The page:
Message from Dr. Boris Gindis
I would like to share with you my most recent experience.
I have had 4 cases within the last two months in which
newly adopted older children shared with me during their psychological
screening that back in Russia they had been told that "Americans
kill adopted children". They expressed their fear in different
ways: from an acute anxiety that sounded in the question to brief comments
about "stupid rumors" shared among their peers in the orphanage.
One 7 year old boy told me that the director in his orphanage brought
him to the office just before his departure and told him to be aware
that "15 children adopted from Russia were killed in America."
An adoptive parent confirmed a few days ago that her 8 year old daughter
(2 months at home) was also told that "they [American parents]
can stab you with a knife if you do not behave."
The most detrimental part in this merciless "information"
fed to young minds is that these children had already seen a lot of
abuse - they may believe it! Never before in my 14+ years of work in
the field of international adoption have I encountered such a weird
source of psychological trauma in IA children. Now I am trying to evaluate
how serious and widespread it is. No doubt, this new source of distress
in some IA children reflects the current Russian attitudes towards international
adoption in general and in the US in particular. There's not much that
any individual adoptive parent can do about public opinion in Russia
(Ukraine and Kazakhstan seemed to be not affected), but there is something
you can do to set your children at ease and help them overcome a shocking
First of all, parents who plan to adopt older children
should be aware of the rumors circulating in Russian orphanages and
be observant and sensitive to this. In the first several weeks or even
months, while a significant language barrier exists, it is difficult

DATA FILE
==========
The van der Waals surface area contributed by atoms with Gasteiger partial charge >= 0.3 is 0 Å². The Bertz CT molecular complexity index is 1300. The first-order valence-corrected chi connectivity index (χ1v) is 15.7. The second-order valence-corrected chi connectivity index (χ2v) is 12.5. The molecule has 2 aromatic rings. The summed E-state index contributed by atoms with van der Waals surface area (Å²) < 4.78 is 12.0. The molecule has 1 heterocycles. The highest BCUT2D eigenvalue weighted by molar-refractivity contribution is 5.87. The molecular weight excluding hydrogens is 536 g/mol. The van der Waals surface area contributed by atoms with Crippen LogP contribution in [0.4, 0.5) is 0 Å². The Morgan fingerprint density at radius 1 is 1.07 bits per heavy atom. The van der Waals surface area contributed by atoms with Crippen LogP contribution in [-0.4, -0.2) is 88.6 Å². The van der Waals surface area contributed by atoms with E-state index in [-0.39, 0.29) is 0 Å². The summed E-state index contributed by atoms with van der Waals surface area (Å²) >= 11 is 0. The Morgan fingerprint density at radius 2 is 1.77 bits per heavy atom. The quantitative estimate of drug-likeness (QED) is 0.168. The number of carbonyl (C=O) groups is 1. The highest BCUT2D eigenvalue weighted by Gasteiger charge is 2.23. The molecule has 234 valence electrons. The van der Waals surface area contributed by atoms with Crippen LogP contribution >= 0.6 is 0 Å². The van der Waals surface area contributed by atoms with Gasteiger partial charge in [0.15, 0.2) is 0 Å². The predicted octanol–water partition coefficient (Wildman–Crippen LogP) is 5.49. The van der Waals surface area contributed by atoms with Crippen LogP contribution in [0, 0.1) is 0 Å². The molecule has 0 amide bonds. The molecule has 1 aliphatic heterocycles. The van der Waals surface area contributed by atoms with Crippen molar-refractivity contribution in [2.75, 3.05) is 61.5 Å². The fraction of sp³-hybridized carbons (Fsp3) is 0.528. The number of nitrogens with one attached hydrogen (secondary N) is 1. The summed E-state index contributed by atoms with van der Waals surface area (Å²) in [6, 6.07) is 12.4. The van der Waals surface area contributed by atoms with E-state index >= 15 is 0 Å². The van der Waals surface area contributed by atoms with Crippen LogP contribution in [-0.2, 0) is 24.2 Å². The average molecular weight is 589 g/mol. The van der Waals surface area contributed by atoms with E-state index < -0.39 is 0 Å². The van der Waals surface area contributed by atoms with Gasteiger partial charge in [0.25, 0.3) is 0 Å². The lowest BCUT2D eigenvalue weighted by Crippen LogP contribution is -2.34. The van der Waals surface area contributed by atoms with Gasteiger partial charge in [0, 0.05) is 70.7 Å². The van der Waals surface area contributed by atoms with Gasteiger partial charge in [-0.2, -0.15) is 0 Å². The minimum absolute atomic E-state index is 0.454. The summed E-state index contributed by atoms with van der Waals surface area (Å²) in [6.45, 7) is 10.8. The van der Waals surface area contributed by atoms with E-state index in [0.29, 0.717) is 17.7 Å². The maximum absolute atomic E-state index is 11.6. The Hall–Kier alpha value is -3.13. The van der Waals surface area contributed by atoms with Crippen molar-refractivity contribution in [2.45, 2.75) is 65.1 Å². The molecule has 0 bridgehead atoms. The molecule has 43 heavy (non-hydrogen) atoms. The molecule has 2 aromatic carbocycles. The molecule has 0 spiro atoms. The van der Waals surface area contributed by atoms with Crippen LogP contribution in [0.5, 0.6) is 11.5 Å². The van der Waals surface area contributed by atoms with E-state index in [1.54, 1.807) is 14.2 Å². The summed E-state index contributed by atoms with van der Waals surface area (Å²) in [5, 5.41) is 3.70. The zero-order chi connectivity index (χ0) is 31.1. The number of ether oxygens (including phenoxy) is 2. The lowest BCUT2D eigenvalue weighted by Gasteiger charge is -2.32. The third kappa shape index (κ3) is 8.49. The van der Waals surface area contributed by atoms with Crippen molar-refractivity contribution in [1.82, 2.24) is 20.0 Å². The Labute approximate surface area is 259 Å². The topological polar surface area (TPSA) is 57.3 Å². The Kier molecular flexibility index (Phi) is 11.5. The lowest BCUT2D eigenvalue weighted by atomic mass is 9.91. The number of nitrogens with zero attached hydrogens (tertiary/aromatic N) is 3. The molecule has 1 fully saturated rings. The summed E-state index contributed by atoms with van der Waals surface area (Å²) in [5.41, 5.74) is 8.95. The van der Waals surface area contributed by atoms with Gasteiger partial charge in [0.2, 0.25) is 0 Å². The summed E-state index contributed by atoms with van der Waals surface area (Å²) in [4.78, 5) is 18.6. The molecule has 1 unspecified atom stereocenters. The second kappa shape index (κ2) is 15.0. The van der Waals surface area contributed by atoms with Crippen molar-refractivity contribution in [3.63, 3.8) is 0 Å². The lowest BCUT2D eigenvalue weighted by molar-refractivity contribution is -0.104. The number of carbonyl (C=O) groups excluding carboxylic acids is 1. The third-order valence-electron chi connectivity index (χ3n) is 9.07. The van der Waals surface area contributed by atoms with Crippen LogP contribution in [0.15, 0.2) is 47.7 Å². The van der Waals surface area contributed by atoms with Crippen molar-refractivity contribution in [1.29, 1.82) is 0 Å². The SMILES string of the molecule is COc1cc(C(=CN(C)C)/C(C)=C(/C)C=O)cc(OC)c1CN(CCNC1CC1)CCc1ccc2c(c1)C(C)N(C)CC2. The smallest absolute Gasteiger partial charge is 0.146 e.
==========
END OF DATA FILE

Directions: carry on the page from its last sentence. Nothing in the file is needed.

to find out the presence of such fears and correctly interpret related
behaviors. Do not just brush any suspicion off as ridiculous; it might
be quite real for your "primed" child. If you have a reason
to believe that this fear exists, try to find a Russian speaking person
who can talk about it with the child; make sure your own behavior is
logical, stable, and is correctly understood by the child. And if your
child is in any kind of therapy (e.g. attachment, PTSD, etc.), let the
therapist know about this newly discovered source of frustration.
Post, Ph.D., LCSW
adopted child: trauma and its impact
adoptive families struggle for years to create the peaceful family of
which they had dreamed. Regrettably, one of the main barriers preventing
such family harmony is one of the least understood when it comes to
understanding the plight of the adopted child. That barrier is trauma.
in internationally adopted children
stress disorder (PTSD) is a condition in which victims of overwhelming
negative experiences are psychologically affected by feelings of intense
fear, helplessness, and vulnerability. Many studies have shown that
there is a connection between children's exposure to traumatic events
and their subsequent psychological problems. PTSD symptoms in children
may last for a long time, and include, but not be limited to: disturbing
memories or flashbacks ( nightmares and fear of re-experiencing traumatic
event), avoidance behavior (avoiding thoughts, feelings, conversations
about the event), hyper-arousal (hyper-vigilance, exaggerated startle
stress and its manifestation in the young institutionalized child
a significant number of young institutionalized children are exposed
to traumatic events. These include, but are certainly not limited to,
neglect, physical and sexual abuse and various degrees of abandonment.
By having an understanding of traumatic stress and how it impacts young
children, we can identify post-traumatic stress reactions and address
the unique emotional and behavioral needs of these children.